Review: Miku Flick 02 (iOS)


Deep inside a building in Oota, Tokyo, sits Sega’s ‘Room of Forlorn Hope’. Within resides a wheel-of-fortune and every few million or so hits on Sega’s websites earns a spin. Sometime in late 2012 just such a milestone was reached, the arrow of destiny flicked past Yakuza 5, ignored Border Break and showed indifference to Shining Force Cross Raid. Instead, Project DIVA F was selected and duly packaged off for translation to Western markets. Yet, all the fan-fare of finally receiving a Vocaloid title in the West ignores Miku’s presence on iOS devices, a presence that yielded two entries in the Flick series in 2012 alone. How rich a reflexion of the Vocaloid eco-system of games, music and video creation does Flick give now that the full-fledged titles are so freely available?

The Western localization of Project DIVA F gives Sega’s pop-bot a problem. Each game has to be all things to all fans, with players new to the Project DIVA series having come from Flick, Miku virgins whose interest has been piqued by the newly localized title, and yet more who are veterans of Miku’s iOS exploits without previously importing the PS3 or PSP games.

Despite Miku’s first home on Sony’s PSP, the Flick series possesses gameplay hugely removed from her high profile arcade, home and portable releases. Project DIVA broke new ground in its presentation, discarding the laser-focus on a strip of pixels where prompts would appear, Guitar Hero style, and adopting a pseudo-3D approach. Here, the background plane hosts the music video, rendered in real-time, whilst the prompts and inputs appear anywhere in the foreground plane. This utilizes the entire screen for the player whilst also creating an element of comedy and interaction between the two layers. Prompts chivalrously rescue Miku’s digital dignity when the camera veers dangerously close to fan service and both the player and voyeur alike is kept entertained in different, yet complementary manners. This structure stands testament to Sega’s expertise in Japan’s spectator friendly arcades.

Flick 3

Miku Flick 02 in action. The base sound can be selected with just a press, as shown on the left. Other sounds need to be flicked out, right.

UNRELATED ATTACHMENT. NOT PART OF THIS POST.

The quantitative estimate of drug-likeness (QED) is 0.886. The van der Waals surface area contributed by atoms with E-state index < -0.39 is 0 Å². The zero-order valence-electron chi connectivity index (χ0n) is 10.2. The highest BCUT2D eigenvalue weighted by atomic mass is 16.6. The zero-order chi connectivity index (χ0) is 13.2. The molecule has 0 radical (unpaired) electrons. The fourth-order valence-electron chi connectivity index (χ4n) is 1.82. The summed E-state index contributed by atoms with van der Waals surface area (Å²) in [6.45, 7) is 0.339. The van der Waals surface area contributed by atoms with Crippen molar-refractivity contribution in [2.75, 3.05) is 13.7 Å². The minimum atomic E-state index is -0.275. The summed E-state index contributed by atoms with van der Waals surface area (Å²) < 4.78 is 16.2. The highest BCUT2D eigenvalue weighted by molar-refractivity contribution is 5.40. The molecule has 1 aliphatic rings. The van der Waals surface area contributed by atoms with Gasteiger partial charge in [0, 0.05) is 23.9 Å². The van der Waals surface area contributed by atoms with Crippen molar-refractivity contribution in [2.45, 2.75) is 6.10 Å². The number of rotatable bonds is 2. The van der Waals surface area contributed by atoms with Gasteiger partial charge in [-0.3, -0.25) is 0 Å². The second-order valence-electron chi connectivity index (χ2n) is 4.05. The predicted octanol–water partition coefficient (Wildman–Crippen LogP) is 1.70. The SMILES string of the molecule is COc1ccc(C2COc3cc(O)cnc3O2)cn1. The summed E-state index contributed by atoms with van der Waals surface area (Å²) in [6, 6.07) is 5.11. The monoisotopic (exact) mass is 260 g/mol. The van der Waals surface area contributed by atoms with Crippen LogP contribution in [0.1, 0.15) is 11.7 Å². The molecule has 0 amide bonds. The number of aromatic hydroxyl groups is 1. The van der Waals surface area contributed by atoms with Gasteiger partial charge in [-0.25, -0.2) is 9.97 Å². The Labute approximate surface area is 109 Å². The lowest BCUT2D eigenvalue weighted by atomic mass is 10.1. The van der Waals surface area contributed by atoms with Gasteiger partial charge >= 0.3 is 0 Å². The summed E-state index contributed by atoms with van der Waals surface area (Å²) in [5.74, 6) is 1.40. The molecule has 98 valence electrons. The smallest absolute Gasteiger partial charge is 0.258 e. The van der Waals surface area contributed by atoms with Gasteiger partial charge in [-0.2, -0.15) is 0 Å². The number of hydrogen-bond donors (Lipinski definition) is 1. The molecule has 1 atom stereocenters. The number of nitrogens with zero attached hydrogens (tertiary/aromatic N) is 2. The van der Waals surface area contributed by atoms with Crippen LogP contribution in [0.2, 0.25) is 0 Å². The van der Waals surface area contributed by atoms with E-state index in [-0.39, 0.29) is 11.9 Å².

Strangely, Flick owes little of its gameplay to this heritage and prefers to use the template of a popular Japanese phone game. This game relies on a standard Japanese key pad where each button represents a base sound (‘ka/か’ for example) and flicks in the four directions select its derivatives (‘ki/き’, ‘ke/け’ ‘ku/く’ and ‘ko/こ’). The competitive element comes from swiftly hammering out the given sentence with wanton arthritic disregard. This template was used in the original Miku Flick, however, rather than simply pound through song lyrics as fast as carpal tunnel syndrome allows, inputs must be timed to the song lyrics. This is perhaps the greatest innovation in gameplay over Flick’s phone game forefather. The first Flick title changed the screen layout as well as the game mechanics. The screen was split in two, the viewing area for the pre-rendered music video occupies the top half with the translucent keypad on the bottom, a thin strip carrying the prompts bisects the two areas and never the twain shall meet.

This is a far cry from Project DIVA’s demands to parse the whole screen, a dislocation further emphasized as player inputs, due to the title’s heritage, rely upon the vocals rather than the beat. As titanically popular as this is in Japan, it can be an Herculean struggle with an unfamiliar language and a keypad lacking the cultural agnosticism of Sony’s buttons. Miku Flick 02 does little to change this formula, preferring instead to deliver ‘more’, rather than ‘better’. Nevertheless, the core gameplay of the Miku Flick games, tried and tested in Japan for some time, is well suited to its platform. The ‘short sharp shock’ demanded by mobile gaming is present here, indeed, a rhythm title is perfect given the way travel and music go hand in glove. Whilst those unfamiliar with Japanese kana will find a huge hurdle in playing the game at higher levels, the difficulty curve is actually well pitched with some longevity for those willing to put the hours in given the challenging hardest level.


Project DIVA F (PS3), quite the departure from Flick. Miku is no doubt thankful for the face-saving prompts here. She must get cold in that skirt.

Unfortunately, the whole package feels limited in scope and depth. New mechanics aren’t introduced as the difficulty levels are ascended, the limited number of songs (with more available as DLC, for a price, naturally) will lose their lustre, while the less than ambitious spectacle of the videos all debase what could have been an entertaining, well-rounded title. Even features which complement the social aspects of ‘phone gaming, the meta-game of Miku customization and her Vocaloid Room, are excised from the Flick series. This leaves a lightweight package that fails to represent the depth of the Vocaloid world, from fan composed songs through Yamaha and Crypton’s original program, to the bedroom coded videos that lend Miku and friends an element of design by democracy.

An able introduction to Miku’s sound and visual style the Flick series may be, but like chicory few will savour it when the full-bodied experience is so widely available. Both Flick titles do little more than scratch a teal-tinted itch when the player is separated from the arcade or console experience. In its attempt to ride a peculiarly Japanese zeitgeist, Western gamers will find both Flick titles to be little more than a gateway drug consumed in advance of Project DIVA F’s far more satisfying neon heroin.